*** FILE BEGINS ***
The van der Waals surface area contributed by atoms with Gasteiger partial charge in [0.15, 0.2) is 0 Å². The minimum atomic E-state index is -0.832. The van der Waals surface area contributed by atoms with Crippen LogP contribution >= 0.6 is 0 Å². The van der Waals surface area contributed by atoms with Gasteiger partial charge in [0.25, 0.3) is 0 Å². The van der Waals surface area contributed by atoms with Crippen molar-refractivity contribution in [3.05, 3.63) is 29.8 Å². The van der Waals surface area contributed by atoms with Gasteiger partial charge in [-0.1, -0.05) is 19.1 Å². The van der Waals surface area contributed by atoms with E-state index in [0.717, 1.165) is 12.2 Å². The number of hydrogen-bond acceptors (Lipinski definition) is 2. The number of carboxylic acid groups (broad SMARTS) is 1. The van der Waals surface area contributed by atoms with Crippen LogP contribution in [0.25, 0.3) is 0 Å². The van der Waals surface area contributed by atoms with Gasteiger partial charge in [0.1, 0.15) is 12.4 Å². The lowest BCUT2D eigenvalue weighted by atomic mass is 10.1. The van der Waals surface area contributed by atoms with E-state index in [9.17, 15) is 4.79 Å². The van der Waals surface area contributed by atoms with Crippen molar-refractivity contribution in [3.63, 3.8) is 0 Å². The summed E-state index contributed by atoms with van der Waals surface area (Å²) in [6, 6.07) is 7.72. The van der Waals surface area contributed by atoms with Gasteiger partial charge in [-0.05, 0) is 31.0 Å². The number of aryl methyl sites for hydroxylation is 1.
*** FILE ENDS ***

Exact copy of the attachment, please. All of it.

The van der Waals surface area contributed by atoms with Gasteiger partial charge in [0.15, 0.2) is 0 Å². The minimum atomic E-state index is -0.832. The van der Waals surface area contributed by atoms with Crippen LogP contribution >= 0.6 is 0 Å². The van der Waals surface area contributed by atoms with Gasteiger partial charge in [0.25, 0.3) is 0 Å². The van der Waals surface area contributed by atoms with Crippen molar-refractivity contribution in [3.05, 3.63) is 29.8 Å². The van der Waals surface area contributed by atoms with Gasteiger partial charge in [-0.1, -0.05) is 19.1 Å². The van der Waals surface area contributed by atoms with E-state index in [0.717, 1.165) is 12.2 Å². The number of hydrogen-bond acceptors (Lipinski definition) is 2. The number of carboxylic acid groups (broad SMARTS) is 1. The van der Waals surface area contributed by atoms with Crippen LogP contribution in [0.25, 0.3) is 0 Å². The van der Waals surface area contributed by atoms with Gasteiger partial charge in [0.1, 0.15) is 12.4 Å². The lowest BCUT2D eigenvalue weighted by atomic mass is 10.1. The van der Waals surface area contributed by atoms with E-state index in [9.17, 15) is 4.79 Å². The van der Waals surface area contributed by atoms with Crippen molar-refractivity contribution in [3.63, 3.8) is 0 Å². The summed E-state index contributed by atoms with van der Waals surface area (Å²) in [6, 6.07) is 7.72. The van der Waals surface area contributed by atoms with Gasteiger partial charge in [-0.05, 0) is 31.0 Å². The number of aryl methyl sites for hydroxylation is 1.